Big Cats in Captivity Rescue and Advocacy - United StatesThere are more tigers in captivity in the United States than there are in the wild
From the ocelot to the mighty lion, wild cats are some of the most fascinating animals on our planet. Out of the 36+ different species of wild cats, there are a select few that stand out for their sheer size and strength. That’s right, we’re talking about THE big cats. And we’ve got the answers to your most popular questions.
My cat is pretty chonky. Would she be considered a big cat?
Your cat could outweigh Garfield's love for lasagna, and she still wouldn’t make the cut. Scientists categorize big cats based on two specific qualities: they belong to the genus Panthera and have a special two-piece hyoid bone in their throat that allows them to roar. This limits the big cat club to just lions, tigers, leopards, and jaguars. Sorry, Fluffy.
What about cheetahs and cougars? Are they considered big cats?
Yes and no—your answer depends on who you ask. Big cats were originally classified as the main four listed above, but over the years this has changed. Cheetahs and cougars were left off the list because they don’t belong to the genus Panthera. Cheetahs are the only living species that belong to the genus Acinonyx, while cougars belong to the genus Puma. Both cats also lack a hyoid bone, setting them apart once again from the roaring big cats. Despite these biological differences, cheetahs and cougars have characteristics that make them very strong candidates for the big cat club. They are, clearly, very big cats, are critical species for a healthy ecosystem, and face many of the same threats like poaching and habitat loss. For these reasons, many conservationists find it acceptable to include cheetahs and cougars in the big cat grouping.
Speaking of cougars, what’s up with the cougar/puma/mountain lion/panther lingo?
We hear you. It can be confusing keeping track of all of these names. The good news? They all refer to the same animal. With such a wide geographic range, the wild cat has earned a variety of names from different cultures and countries. In fact, it holds the Guinness record for the animal with the most names—over 40 names in English alone! (Remember that for your next trivia night.)
So are jaguars and leopards also the same species?
Nope! Jaguars and leopards are two distinct species (Panthera onca and Panthera pardus). At first glance, they may look very similar—but there are a few key ways you can easily tell the difference. The two big cats live in geographically diverse areas of the world. Jaguars are found in the Americas, stretching from the scrublands and forests of Mexico down to the tropical rainforests of South America. Leopards live in sub-Saharan Africa and Asia, preferring deserts, grasslands, and rainforests. One of the easiest ways to visually differentiate a jaguar and a leopard is to look at the pattern of their coats. Jaguar coats have black dots in the rose-shaped spots, while leopards do not. Body shape can help as well, as jaguars have a thicker head and bulkier body compared to the sleeker leopard.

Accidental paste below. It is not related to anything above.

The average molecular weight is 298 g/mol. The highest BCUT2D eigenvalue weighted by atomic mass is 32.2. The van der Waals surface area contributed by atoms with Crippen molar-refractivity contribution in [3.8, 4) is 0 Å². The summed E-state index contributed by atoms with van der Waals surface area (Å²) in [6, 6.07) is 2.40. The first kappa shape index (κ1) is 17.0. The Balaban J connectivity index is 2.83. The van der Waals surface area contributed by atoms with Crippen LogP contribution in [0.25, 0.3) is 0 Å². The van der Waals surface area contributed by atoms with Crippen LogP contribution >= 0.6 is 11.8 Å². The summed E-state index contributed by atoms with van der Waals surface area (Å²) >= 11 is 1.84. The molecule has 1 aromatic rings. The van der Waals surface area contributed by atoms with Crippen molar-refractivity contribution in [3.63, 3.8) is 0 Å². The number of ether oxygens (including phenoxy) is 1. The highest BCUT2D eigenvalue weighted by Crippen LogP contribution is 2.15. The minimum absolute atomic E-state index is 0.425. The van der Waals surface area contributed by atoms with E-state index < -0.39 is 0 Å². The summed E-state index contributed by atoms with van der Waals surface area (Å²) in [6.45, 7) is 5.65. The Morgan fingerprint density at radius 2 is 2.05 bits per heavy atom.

Which big cat is the largest?
You’d think with a nickname like king of the jungle, lions would be the largest of the big cats. But there’s another big boy that you may not be familiar with. With males weighing over 600 pounds and 10 feet in length, the Amur tiger (Siberian tiger) is the largest of the big cat species. In comparison, the average male lion weighs in at 420 pounds and six to seven feet long. Despite its grand size, the Amur tiger has a long history of fighting for survival against habitat loss and poaching. With only 500 individuals left across Russia, China and North Korea, the Amur tiger is classified as endangered and continues to face an uphill battle.
IFAW has a special connection to this mighty tiger. In 2013, we made history by rescuing and releasing Zolushka, the first rescued Amur tiger to return to the wild. Two years later, a camera trap photographed Zolushka with two cubs! Her full transition back into the wild is a huge success for her species.
What threats are impacting big cats? How can I help?
Jaguars killed for their fangs, tiger cubs sold to the exotic pet trade, lions in search of natural habitat…big cats around the world need our help. IFAW works closely with government officials in priority areas to disrupt wildlife trafficking at every stage. We also have strong ties to local communities like the Maasai in Kenya and work with them to implement sustainable solutions that help people coexist alongside big cats and other wildlife.
In the United States, big cats are facing a very specific problem: the dangers of captivity. And private ownership. Today, we estimate that there may be more tigers in captivity than left in the wild—and the majority of them are living in inhumane conditions (think backyard cages and makeshift personal “zoos”). If passed, the Big Cat Public Safety Act (BCPSA) would bring an end to the trade in “pet” big cats in the United States—keeping both animals and people safe. IFAW is here for it, and has been working tirelessly to get the bill passed in both the Senate and the House.
Everyone has a role to play when it comes to saving big cats. Here’s what you can do.
- Learn how to recognize true sanctuaries vs pseudo-sanctuaries
- Say no to exploitative cub handling operations and inhumane tourist attractions
- Report wildlife products that you see for sale online. You can do this directly through social media platforms or by using our coalition's report form
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